To insist that this is a predication of what may occur when the election is called defies what this site I believe is about. It smacks of the political tricks (twisting words) that our master’s use and lazy MSM use for copy, we as the general populace are heartily sick of.

    I am not a statistician but the insightful explanations gleaned here help to counter the partisan nature of this reporting in the MSM.

    I have taken what I read and test it against my knowledge and acquire new knowledge if I do not understand. For this I am pleased that Possum has challenged me to keep learning.

    Further I also apply my gut feel to it. I cannot believe that the seats you have mentioned will fall. But I do believe that there is enough dissatisfaction in the electorate to remove this government.

    Something is happening out there. There is not the feel of the “Its Time” election, nor the atmosphere of the ‘Drovers Dog’ (maybe Malcolm should have lost his pants before he called the election), but the general population including staunch liberal voters are not happy, change is about to occur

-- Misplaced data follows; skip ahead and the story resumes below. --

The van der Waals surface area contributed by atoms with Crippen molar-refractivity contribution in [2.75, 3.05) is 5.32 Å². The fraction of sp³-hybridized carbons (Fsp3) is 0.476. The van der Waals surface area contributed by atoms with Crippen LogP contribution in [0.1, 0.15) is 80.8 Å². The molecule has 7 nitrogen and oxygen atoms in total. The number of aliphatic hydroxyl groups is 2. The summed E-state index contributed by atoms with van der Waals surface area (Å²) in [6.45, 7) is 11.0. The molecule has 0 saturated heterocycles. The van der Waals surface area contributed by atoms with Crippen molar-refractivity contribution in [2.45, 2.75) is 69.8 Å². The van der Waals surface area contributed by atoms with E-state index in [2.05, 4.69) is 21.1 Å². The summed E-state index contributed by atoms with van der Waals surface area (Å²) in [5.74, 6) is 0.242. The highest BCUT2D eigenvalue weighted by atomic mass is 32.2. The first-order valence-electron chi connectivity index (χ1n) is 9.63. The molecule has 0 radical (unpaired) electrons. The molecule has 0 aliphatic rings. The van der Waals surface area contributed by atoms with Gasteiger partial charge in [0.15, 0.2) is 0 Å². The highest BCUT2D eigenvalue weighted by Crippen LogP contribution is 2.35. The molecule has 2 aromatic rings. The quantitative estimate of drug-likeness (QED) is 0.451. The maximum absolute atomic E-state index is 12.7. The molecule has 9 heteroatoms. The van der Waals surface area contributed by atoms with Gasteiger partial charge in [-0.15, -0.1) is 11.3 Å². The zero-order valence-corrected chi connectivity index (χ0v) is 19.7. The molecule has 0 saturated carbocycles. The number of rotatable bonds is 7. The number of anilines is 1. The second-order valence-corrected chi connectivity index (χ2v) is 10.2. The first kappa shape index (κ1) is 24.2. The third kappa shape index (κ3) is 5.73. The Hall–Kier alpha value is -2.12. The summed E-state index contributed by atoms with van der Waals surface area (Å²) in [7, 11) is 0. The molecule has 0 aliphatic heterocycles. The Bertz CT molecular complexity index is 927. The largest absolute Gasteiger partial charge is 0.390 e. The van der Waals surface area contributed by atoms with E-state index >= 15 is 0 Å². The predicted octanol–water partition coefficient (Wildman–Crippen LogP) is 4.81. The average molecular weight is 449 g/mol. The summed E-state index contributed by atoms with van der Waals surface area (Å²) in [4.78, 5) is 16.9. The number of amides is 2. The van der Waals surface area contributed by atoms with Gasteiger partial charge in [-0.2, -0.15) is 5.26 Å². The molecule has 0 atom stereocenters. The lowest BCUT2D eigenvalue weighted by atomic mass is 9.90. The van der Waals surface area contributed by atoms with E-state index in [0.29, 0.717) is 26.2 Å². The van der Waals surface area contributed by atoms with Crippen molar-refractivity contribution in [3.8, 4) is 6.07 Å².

Long live Possum, (even if the rodent returns) and may we read his views and revel in his analysis. May he, for as long as he has energy, get up the nose of the MSM, and those whom do not wish to see.

  29. carbonsink said

    ps warringah will go to the wire

    The Mad Monk was very, very, very worried in 2001. He was popping up everywhere around the elctorate that year … until Tampa/S11 changed everything.

  30. lurker said

    There’s nothing wrong with Possum’s analysis, but if result is unrealistic it’s for two reasons:

    1. The Newspoll data is out
    2. The assumption of a uniform seat swing across each state is wrong.